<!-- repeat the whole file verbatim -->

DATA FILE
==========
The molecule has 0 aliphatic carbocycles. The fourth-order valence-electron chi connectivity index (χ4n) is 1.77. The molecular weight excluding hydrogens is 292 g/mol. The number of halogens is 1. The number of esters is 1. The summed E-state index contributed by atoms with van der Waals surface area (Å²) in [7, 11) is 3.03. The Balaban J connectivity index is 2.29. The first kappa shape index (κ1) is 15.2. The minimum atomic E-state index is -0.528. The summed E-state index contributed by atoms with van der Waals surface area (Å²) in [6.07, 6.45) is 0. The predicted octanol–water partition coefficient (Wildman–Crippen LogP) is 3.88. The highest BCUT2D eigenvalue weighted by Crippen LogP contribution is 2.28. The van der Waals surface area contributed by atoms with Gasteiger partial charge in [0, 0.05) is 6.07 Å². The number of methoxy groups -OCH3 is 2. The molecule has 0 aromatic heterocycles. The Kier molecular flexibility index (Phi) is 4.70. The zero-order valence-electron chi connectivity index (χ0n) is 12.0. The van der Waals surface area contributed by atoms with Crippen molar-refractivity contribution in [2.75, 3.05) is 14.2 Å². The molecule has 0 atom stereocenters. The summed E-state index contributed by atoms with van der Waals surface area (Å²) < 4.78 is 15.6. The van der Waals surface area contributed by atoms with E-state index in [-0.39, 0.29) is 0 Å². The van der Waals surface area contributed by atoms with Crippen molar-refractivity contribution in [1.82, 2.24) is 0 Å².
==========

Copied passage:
The molecule has 0 aliphatic carbocycles. The fourth-order valence-electron chi connectivity index (χ4n) is 1.77. The molecular weight excluding hydrogens is 292 g/mol. The number of halogens is 1. The number of esters is 1. The summed E-state index contributed by atoms with van der Waals surface area (Å²) in [7, 11) is 3.03. The Balaban J connectivity index is 2.29. The first kappa shape index (κ1) is 15.2. The minimum atomic E-state index is -0.528. The summed E-state index contributed by atoms with van der Waals surface area (Å²) in [6.07, 6.45) is 0. The predicted octanol–water partition coefficient (Wildman–Crippen LogP) is 3.88. The highest BCUT2D eigenvalue weighted by Crippen LogP contribution is 2.28. The van der Waals surface area contributed by atoms with Gasteiger partial charge in [0, 0.05) is 6.07 Å². The number of methoxy groups -OCH3 is 2. The molecule has 0 aromatic heterocycles. The Kier molecular flexibility index (Phi) is 4.70. The zero-order valence-electron chi connectivity index (χ0n) is 12.0. The van der Waals surface area contributed by atoms with Crippen molar-refractivity contribution in [2.75, 3.05) is 14.2 Å². The molecule has 0 atom stereocenters. The summed E-state index contributed by atoms with van der Waals surface area (Å²) < 4.78 is 15.6. The van der Waals surface area contributed by atoms with E-state index in [-0.39, 0.29) is 0 Å². The van der Waals surface area contributed by atoms with Crippen molar-refractivity contribution in [1.82, 2.24) is 0 Å².